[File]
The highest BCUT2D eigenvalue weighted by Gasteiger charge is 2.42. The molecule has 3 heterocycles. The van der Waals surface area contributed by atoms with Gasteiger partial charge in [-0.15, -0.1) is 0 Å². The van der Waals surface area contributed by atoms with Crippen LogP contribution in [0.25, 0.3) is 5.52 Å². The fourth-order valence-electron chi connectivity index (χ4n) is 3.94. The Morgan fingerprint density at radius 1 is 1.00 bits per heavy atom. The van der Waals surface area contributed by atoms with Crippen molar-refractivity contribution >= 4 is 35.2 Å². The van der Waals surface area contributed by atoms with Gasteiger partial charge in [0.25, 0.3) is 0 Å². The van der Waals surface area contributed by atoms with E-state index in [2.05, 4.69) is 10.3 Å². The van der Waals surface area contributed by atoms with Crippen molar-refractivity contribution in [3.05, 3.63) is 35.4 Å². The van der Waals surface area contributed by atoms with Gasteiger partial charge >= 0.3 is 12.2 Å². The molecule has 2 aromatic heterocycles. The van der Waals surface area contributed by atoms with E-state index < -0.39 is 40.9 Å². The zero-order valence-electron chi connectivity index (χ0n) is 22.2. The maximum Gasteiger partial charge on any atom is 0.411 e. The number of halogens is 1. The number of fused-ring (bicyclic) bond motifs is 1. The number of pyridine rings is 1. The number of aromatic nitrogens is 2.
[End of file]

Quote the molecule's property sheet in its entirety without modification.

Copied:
The highest BCUT2D eigenvalue weighted by Gasteiger charge is 2.42. The molecule has 3 heterocycles. The van der Waals surface area contributed by atoms with Gasteiger partial charge in [-0.15, -0.1) is 0 Å². The van der Waals surface area contributed by atoms with Crippen LogP contribution in [0.25, 0.3) is 5.52 Å². The fourth-order valence-electron chi connectivity index (χ4n) is 3.94. The Morgan fingerprint density at radius 1 is 1.00 bits per heavy atom. The van der Waals surface area contributed by atoms with Crippen molar-refractivity contribution >= 4 is 35.2 Å². The van der Waals surface area contributed by atoms with Gasteiger partial charge in [0.25, 0.3) is 0 Å². The van der Waals surface area contributed by atoms with E-state index in [2.05, 4.69) is 10.3 Å². The van der Waals surface area contributed by atoms with Crippen molar-refractivity contribution in [3.05, 3.63) is 35.4 Å². The van der Waals surface area contributed by atoms with Gasteiger partial charge >= 0.3 is 12.2 Å². The molecule has 2 aromatic heterocycles. The van der Waals surface area contributed by atoms with E-state index < -0.39 is 40.9 Å². The zero-order valence-electron chi connectivity index (χ0n) is 22.2. The maximum Gasteiger partial charge on any atom is 0.411 e. The number of halogens is 1. The number of fused-ring (bicyclic) bond motifs is 1. The number of pyridine rings is 1. The number of aromatic nitrogens is 2.